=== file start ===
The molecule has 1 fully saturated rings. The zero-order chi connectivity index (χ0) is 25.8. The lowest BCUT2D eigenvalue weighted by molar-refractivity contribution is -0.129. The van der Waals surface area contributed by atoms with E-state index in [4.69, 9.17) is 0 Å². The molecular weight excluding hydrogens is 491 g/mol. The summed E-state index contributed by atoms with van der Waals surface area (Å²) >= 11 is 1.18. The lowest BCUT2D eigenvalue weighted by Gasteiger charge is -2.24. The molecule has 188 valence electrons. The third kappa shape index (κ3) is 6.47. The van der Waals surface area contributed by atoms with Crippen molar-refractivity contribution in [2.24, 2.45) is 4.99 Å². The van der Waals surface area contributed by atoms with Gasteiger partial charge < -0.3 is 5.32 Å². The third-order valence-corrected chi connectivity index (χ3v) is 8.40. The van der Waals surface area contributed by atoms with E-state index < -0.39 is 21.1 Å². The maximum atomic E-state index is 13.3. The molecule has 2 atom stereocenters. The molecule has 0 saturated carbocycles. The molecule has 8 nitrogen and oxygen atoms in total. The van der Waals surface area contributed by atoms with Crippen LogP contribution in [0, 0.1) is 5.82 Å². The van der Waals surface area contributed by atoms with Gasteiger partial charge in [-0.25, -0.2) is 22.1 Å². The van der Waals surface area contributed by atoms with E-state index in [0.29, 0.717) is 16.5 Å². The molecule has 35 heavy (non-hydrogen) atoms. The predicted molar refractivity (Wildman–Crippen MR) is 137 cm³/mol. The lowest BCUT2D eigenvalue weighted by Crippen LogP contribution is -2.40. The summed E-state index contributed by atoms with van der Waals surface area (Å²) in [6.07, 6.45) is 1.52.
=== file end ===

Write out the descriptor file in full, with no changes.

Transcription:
The molecule has 1 fully saturated rings. The zero-order chi connectivity index (χ0) is 25.8. The lowest BCUT2D eigenvalue weighted by molar-refractivity contribution is -0.129. The van der Waals surface area contributed by atoms with E-state index in [4.69, 9.17) is 0 Å². The molecular weight excluding hydrogens is 491 g/mol. The summed E-state index contributed by atoms with van der Waals surface area (Å²) >= 11 is 1.18. The lowest BCUT2D eigenvalue weighted by Gasteiger charge is -2.24. The molecule has 188 valence electrons. The third kappa shape index (κ3) is 6.47. The van der Waals surface area contributed by atoms with Crippen molar-refractivity contribution in [2.24, 2.45) is 4.99 Å². The van der Waals surface area contributed by atoms with Gasteiger partial charge < -0.3 is 5.32 Å². The third-order valence-corrected chi connectivity index (χ3v) is 8.40. The van der Waals surface area contributed by atoms with E-state index < -0.39 is 21.1 Å². The maximum atomic E-state index is 13.3. The molecule has 2 atom stereocenters. The molecule has 0 saturated carbocycles. The molecule has 8 nitrogen and oxygen atoms in total. The van der Waals surface area contributed by atoms with Crippen LogP contribution in [0, 0.1) is 5.82 Å². The van der Waals surface area contributed by atoms with Gasteiger partial charge in [-0.25, -0.2) is 22.1 Å². The van der Waals surface area contributed by atoms with E-state index in [0.29, 0.717) is 16.5 Å². The molecule has 35 heavy (non-hydrogen) atoms. The predicted molar refractivity (Wildman–Crippen MR) is 137 cm³/mol. The lowest BCUT2D eigenvalue weighted by Crippen LogP contribution is -2.40. The summed E-state index contributed by atoms with van der Waals surface area (Å²) in [6.07, 6.45) is 1.52.